Just off the top of my head I can think of two ways they have probably broken the law.

There are restrictions on protests within 1km of Parliament Square.

Using threatening, abusive or insulting words, plus behaviour causing fear or provoking violence would fall under a Public Order Offence.

I'd have to look into the definition of it a bit more but that would be quite a clamp down on protests if you took those words at face value.

Insulting words for example. Is calling someone "scum" or a "Nazi" really an offence? Because if it is, then a lot of protests would be shut down.


Nobody is taking the words at face value. It’s what the words represent that is the issue.

The venom with which the words are said and the jostling and harassment of people is the problem.

There is little doubt in my mind that legitimate protest crosses over into a public order offence when a group of people follow somebody, crowd around them all while shouting abuse at them.

Yes but then you would be in the territory where those Scottish protestors against Farage would need to be arrested for jostling or saying things in venom. Or the guy who confronted Rees-Mogg and yelled abuse at his kids.

Its an uncomfortable situation and I think where possible the media interviews should be done somewhere a bit safer. MPs probably need to look at their security as a whole and accept that, just as the rest of society has had to make changes for their own security and safety, they may need to do the same.


Each case is different. I don’t remember what the Scottish protesters did/said to Farage. I disagreed with the Rees-Mogg guy, but he was only saying “your daddy is a horrible man”, he wasn’t being threatening or overly verbally abusive like the people in the Soubry and Jones incidents.

I don’t think MPs should have to increase their security, the police ought to be stopping people jostling/crowding them and action should be taken if people are screaming "TRAITOR" at democratically elected MPs. And if that involves arrests, then they should get on with arresting the arseholes.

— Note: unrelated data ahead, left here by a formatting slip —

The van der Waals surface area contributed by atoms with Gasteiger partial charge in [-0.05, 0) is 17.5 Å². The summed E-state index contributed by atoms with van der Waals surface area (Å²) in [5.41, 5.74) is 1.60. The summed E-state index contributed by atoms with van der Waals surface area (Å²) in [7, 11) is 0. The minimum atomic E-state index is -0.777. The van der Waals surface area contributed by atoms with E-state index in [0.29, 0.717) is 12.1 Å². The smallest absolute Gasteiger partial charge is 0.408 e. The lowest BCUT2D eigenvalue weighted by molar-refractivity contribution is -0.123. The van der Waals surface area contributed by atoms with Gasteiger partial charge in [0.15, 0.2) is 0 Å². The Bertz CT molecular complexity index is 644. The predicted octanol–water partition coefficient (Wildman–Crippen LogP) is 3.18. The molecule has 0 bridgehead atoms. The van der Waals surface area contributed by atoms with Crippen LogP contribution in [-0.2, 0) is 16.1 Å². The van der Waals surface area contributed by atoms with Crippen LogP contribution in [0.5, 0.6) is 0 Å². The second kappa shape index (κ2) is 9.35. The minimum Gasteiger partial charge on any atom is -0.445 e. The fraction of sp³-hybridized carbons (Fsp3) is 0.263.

Whilst I disagree and find it a bit hyperbolic to scream traitor at an MP, that and being called a Nazi aren't grounds for arrests. The footage the BBC showed on the 5 o clock news with Soubry was unpleasant behaviour but I would struggle to find grounds to arrest anyone. Haven't seen the footage where they called her scum though, that might change my mind.

We need to be very, very careful here because this can lead down a dangerous path with protests. "Tory Scum" is like a catchphrase at a lot of protests and we'd end up with custody centres at bursting point!

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Moggy
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PostRe: Politics Thread 5
by Moggy » Tue Jan 08, 2019 7:54 pm

captain red dog wrote:
Moggy wrote:
captain red dog wrote:
Moggy wrote:
captain red dog wrote:
Moggy wrote:
captain red dog wrote:Possibly, but I doubt the logic of holding those interviews in public as there have been interruptions for ages from people yelling all sorts of abuse. It's quite distracting when watching these interviews anyway and doesn't make great TV.

These protestors generally aren't actually stepping over a legal line it seems. Even the Owen Jones footage, whilst not behaviour I condone, it didn't appear they did anything actually illegal?